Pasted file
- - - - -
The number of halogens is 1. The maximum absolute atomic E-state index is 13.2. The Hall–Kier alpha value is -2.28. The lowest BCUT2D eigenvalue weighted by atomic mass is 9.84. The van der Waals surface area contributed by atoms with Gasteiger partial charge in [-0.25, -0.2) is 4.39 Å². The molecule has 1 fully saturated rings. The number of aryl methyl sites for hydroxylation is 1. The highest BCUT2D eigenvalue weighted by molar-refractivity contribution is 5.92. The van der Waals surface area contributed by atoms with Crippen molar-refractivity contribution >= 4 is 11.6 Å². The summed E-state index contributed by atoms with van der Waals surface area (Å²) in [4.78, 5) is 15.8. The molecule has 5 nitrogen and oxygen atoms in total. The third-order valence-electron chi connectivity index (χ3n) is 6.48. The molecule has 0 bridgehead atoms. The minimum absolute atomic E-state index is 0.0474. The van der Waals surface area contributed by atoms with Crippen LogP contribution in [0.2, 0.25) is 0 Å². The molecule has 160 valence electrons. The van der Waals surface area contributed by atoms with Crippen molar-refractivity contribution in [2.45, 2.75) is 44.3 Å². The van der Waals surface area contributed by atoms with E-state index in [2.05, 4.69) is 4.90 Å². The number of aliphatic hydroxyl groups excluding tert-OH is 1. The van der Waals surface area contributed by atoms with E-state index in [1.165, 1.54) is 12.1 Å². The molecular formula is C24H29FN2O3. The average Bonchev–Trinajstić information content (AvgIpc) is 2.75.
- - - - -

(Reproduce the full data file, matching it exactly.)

The number of halogens is 1. The maximum absolute atomic E-state index is 13.2. The Hall–Kier alpha value is -2.28. The lowest BCUT2D eigenvalue weighted by atomic mass is 9.84. The van der Waals surface area contributed by atoms with Gasteiger partial charge in [-0.25, -0.2) is 4.39 Å². The molecule has 1 fully saturated rings. The number of aryl methyl sites for hydroxylation is 1. The highest BCUT2D eigenvalue weighted by molar-refractivity contribution is 5.92. The van der Waals surface area contributed by atoms with Crippen molar-refractivity contribution >= 4 is 11.6 Å². The summed E-state index contributed by atoms with van der Waals surface area (Å²) in [4.78, 5) is 15.8. The molecule has 5 nitrogen and oxygen atoms in total. The third-order valence-electron chi connectivity index (χ3n) is 6.48. The molecule has 0 bridgehead atoms. The minimum absolute atomic E-state index is 0.0474. The van der Waals surface area contributed by atoms with Crippen LogP contribution in [0.2, 0.25) is 0 Å². The molecule has 160 valence electrons. The van der Waals surface area contributed by atoms with Crippen molar-refractivity contribution in [2.45, 2.75) is 44.3 Å². The van der Waals surface area contributed by atoms with E-state index in [2.05, 4.69) is 4.90 Å². The number of aliphatic hydroxyl groups excluding tert-OH is 1. The van der Waals surface area contributed by atoms with E-state index in [1.165, 1.54) is 12.1 Å². The molecular formula is C24H29FN2O3. The average Bonchev–Trinajstić information content (AvgIpc) is 2.75.